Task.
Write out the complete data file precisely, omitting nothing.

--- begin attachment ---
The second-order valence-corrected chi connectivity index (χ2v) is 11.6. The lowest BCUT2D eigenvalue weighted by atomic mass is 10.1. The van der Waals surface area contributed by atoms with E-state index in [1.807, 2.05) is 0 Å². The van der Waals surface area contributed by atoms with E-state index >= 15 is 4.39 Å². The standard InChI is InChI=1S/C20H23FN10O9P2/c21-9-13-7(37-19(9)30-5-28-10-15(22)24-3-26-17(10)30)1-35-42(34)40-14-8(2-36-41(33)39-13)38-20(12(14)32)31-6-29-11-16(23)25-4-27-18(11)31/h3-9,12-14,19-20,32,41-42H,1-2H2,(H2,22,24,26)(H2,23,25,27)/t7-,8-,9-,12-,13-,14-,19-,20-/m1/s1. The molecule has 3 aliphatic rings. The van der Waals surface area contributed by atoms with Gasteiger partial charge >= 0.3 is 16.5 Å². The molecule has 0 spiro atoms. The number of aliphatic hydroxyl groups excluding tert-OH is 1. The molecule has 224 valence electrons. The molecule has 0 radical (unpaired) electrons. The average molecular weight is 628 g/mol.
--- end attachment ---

The second-order valence-corrected chi connectivity index (χ2v) is 11.6. The lowest BCUT2D eigenvalue weighted by atomic mass is 10.1. The van der Waals surface area contributed by atoms with E-state index in [1.807, 2.05) is 0 Å². The van der Waals surface area contributed by atoms with E-state index >= 15 is 4.39 Å². The standard InChI is InChI=1S/C20H23FN10O9P2/c21-9-13-7(37-19(9)30-5-28-10-15(22)24-3-26-17(10)30)1-35-42(34)40-14-8(2-36-41(33)39-13)38-20(12(14)32)31-6-29-11-16(23)25-4-27-18(11)31/h3-9,12-14,19-20,32,41-42H,1-2H2,(H2,22,24,26)(H2,23,25,27)/t7-,8-,9-,12-,13-,14-,19-,20-/m1/s1. The molecule has 3 aliphatic rings. The van der Waals surface area contributed by atoms with Gasteiger partial charge >= 0.3 is 16.5 Å². The molecule has 0 spiro atoms. The number of aliphatic hydroxyl groups excluding tert-OH is 1. The molecule has 224 valence electrons. The molecule has 0 radical (unpaired) electrons. The average molecular weight is 628 g/mol.